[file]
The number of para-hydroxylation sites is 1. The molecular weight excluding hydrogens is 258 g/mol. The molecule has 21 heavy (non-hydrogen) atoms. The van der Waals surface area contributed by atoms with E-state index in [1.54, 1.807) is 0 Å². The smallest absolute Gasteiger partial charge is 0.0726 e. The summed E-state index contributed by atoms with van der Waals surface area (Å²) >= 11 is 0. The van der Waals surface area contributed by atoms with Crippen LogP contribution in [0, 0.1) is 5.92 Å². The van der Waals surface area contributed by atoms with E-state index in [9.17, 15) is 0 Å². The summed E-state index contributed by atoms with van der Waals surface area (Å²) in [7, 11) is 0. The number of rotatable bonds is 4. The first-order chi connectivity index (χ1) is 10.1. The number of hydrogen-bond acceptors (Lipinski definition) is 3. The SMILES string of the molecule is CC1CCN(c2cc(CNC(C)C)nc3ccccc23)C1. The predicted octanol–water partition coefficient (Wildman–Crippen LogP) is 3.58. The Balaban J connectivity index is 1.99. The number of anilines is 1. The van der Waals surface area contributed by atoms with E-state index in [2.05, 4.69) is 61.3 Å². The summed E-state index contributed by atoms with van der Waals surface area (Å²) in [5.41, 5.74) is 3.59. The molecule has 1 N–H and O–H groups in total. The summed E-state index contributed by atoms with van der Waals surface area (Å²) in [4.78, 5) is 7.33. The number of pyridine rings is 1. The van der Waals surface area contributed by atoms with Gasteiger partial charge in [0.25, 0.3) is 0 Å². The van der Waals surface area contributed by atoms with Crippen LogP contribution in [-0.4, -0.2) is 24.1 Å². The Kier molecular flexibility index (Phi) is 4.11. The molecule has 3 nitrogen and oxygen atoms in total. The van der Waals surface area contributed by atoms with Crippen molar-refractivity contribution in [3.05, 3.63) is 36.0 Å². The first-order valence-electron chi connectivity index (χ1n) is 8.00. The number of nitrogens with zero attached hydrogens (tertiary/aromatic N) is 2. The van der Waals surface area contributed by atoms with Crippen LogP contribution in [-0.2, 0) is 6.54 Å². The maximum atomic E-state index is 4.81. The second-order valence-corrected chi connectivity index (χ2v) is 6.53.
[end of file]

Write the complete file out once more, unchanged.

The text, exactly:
The number of para-hydroxylation sites is 1. The molecular weight excluding hydrogens is 258 g/mol. The molecule has 21 heavy (non-hydrogen) atoms. The van der Waals surface area contributed by atoms with E-state index in [1.54, 1.807) is 0 Å². The smallest absolute Gasteiger partial charge is 0.0726 e. The summed E-state index contributed by atoms with van der Waals surface area (Å²) >= 11 is 0. The van der Waals surface area contributed by atoms with Crippen LogP contribution in [0, 0.1) is 5.92 Å². The van der Waals surface area contributed by atoms with E-state index in [9.17, 15) is 0 Å². The summed E-state index contributed by atoms with van der Waals surface area (Å²) in [7, 11) is 0. The number of rotatable bonds is 4. The first-order chi connectivity index (χ1) is 10.1. The number of hydrogen-bond acceptors (Lipinski definition) is 3. The SMILES string of the molecule is CC1CCN(c2cc(CNC(C)C)nc3ccccc23)C1. The predicted octanol–water partition coefficient (Wildman–Crippen LogP) is 3.58. The Balaban J connectivity index is 1.99. The number of anilines is 1. The van der Waals surface area contributed by atoms with E-state index in [2.05, 4.69) is 61.3 Å². The summed E-state index contributed by atoms with van der Waals surface area (Å²) in [5.41, 5.74) is 3.59. The molecule has 1 N–H and O–H groups in total. The summed E-state index contributed by atoms with van der Waals surface area (Å²) in [4.78, 5) is 7.33. The number of pyridine rings is 1. The van der Waals surface area contributed by atoms with Gasteiger partial charge in [0.25, 0.3) is 0 Å². The van der Waals surface area contributed by atoms with Crippen LogP contribution in [-0.4, -0.2) is 24.1 Å². The Kier molecular flexibility index (Phi) is 4.11. The molecule has 3 nitrogen and oxygen atoms in total. The van der Waals surface area contributed by atoms with Crippen molar-refractivity contribution in [3.05, 3.63) is 36.0 Å². The first-order valence-electron chi connectivity index (χ1n) is 8.00. The number of nitrogens with zero attached hydrogens (tertiary/aromatic N) is 2. The van der Waals surface area contributed by atoms with Crippen LogP contribution in [-0.2, 0) is 6.54 Å². The maximum atomic E-state index is 4.81. The second-order valence-corrected chi connectivity index (χ2v) is 6.53.